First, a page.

Maintain sand thyme
Wild Thyme is extremely easy to care for and undemanding plant. Once planted, it practically grows by itself and you hardly have to worry about it.
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Water and fertilize the sand thyme
The wild thyme tolerates drought without any problems. Even long periods of drought do not bother him. That’s why you basically never have to water the herb. For the occasional application of compost or a fertilizer with organic long-term effects, the Wild Thyme will thank you with lush growth. Organic universal fertilizer contains all the important nutrients that field thyme needs and releases them gently and slowly to the plant. So there is no risk of over-fertilization.
Wild Thyme care at a glance:
- Also tolerates longer dry periods without problems
- No watering necessary
- Occasionally fertilize with compost or a fertilizer with an organic long-term effect
- Organic universal fertilizer is ideal for fertilizing field thyme
Cut sand thyme
Sand thyme can be pruned and should be cut back radically once a year. This stimulates strong growth and prevents lignification. In the spring before the new shoots, cut the subshrub vigorously down to the woody part. In addition, you can cut off the shoot tips after flowering.
Wintering wild thyme
Since it is native to Central Europe, sand thyme is hardy and can overwinter in the garden without special protection. Only potted plants need frost protection, as the soil in the pot can easily freeze through. To do this, protect the pot from below by placing it on a wooden plate. The pot is insulated with coconut mats, bubble wrap, or jute bags. The plant can be protected from above with brushwood. It is important to put the sand thyme in the pot in a protected place where it does not get any water. Alternatively, your Wild Thyme in the pot can survive the winter well in a frost-free shed or in the cool stairwell.
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Increase Wild Thyme
Field thyme is easy to propagate using three different methods.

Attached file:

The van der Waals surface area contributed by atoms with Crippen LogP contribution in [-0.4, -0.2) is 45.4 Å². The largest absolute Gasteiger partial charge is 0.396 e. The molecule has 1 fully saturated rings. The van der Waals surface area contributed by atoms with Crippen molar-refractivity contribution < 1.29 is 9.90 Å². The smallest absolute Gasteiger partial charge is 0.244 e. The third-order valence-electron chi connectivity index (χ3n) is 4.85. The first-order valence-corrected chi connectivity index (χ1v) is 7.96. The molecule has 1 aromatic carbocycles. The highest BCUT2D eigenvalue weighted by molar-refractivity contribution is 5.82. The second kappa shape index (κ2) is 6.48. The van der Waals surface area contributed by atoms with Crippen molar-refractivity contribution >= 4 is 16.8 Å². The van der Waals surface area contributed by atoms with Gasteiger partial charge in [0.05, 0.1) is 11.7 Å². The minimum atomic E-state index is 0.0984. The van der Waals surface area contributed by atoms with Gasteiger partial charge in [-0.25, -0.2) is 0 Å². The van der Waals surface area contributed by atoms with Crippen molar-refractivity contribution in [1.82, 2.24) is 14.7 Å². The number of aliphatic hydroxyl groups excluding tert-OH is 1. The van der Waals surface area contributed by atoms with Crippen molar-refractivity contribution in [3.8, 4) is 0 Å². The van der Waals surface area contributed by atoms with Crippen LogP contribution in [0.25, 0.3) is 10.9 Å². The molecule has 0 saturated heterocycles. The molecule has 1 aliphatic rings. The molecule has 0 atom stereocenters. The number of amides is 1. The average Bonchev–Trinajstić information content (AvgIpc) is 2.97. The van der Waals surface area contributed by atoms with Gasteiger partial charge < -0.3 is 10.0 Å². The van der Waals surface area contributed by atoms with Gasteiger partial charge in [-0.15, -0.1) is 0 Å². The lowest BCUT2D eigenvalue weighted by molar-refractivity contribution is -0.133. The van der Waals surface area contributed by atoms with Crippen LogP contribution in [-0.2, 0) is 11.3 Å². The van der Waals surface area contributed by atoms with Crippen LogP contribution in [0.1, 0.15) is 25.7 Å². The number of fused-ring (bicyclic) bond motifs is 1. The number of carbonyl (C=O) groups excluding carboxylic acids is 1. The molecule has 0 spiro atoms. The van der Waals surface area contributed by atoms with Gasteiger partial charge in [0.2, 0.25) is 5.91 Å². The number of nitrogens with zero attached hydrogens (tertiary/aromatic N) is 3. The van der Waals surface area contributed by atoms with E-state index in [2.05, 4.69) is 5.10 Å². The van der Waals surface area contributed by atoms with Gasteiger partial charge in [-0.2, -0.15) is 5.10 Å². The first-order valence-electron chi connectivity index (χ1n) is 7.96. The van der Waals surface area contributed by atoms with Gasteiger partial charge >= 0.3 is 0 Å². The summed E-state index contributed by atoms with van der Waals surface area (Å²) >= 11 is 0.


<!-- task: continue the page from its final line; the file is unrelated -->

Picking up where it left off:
Ways to propagate sand thyme:
- Head cuttings
Wild Thyme reliably seeds itself. To do this, you just need to let the plants bloom undisturbed.
Wild Thyme can be divided and thus increased every three years. To do this, take a spade and dig up the plant. Then use the spade to cut the root ball into two equal parts. For vegetative propagation through head cuttings, cut woody side shoots about ten centimeters long in early summer. In potting soil, the cuttings root best in a homemade mini greenhouse.
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Harvest and store wild thyme
Wild Thyme is mainly harvested before it starts to bloom, i.e. from spring to June. But sand thyme that blooms from June to September can also be harvested and used in the kitchen or as a medicinal herb. However, the flowering herb has a significantly less aroma. To harvest, pluck a few shoots from the plant by hand as needed or cut entire clusters with sharp scissors.
Field thyme only keeps fresh for a few days. The most common method of storage is drying. To do this, the harvested stems are gathered in bundles and hung upside down in a dry place at least 20 ° C until the leaves can be easily rubbed with a finger. Alternatively, the herb can also be dried in the oven. Wild Thyme can also be preserved by freezing, soaking in oil, or salt.
Use of wild thyme as a medicinal plant
Is sand thyme edible? Yes, wild thyme can be consumed just like its “real” relative. The aromatic herb is mainly used to flavor Mediterranean dishes. It goes well with meat, soups, hearty stews, or potato dishes.
Wild Thyme was already used as a medicinal herb in ancient times and in the Middle Ages. Hildegard von Bingen used field thyme to relieve colds and coughs. Field thyme can be used as a medicinal herb in a similar way to real thyme. The herb is said to help with respiratory problems, flu-like infections, stomach, and intestinal diseases, flatulence, and heartburn. In addition, Wild Thyme is said to have an antibacterial effect; thus it also strengthens the immune system.
Another 11 herbs that strengthen the immune system can be found in our special article.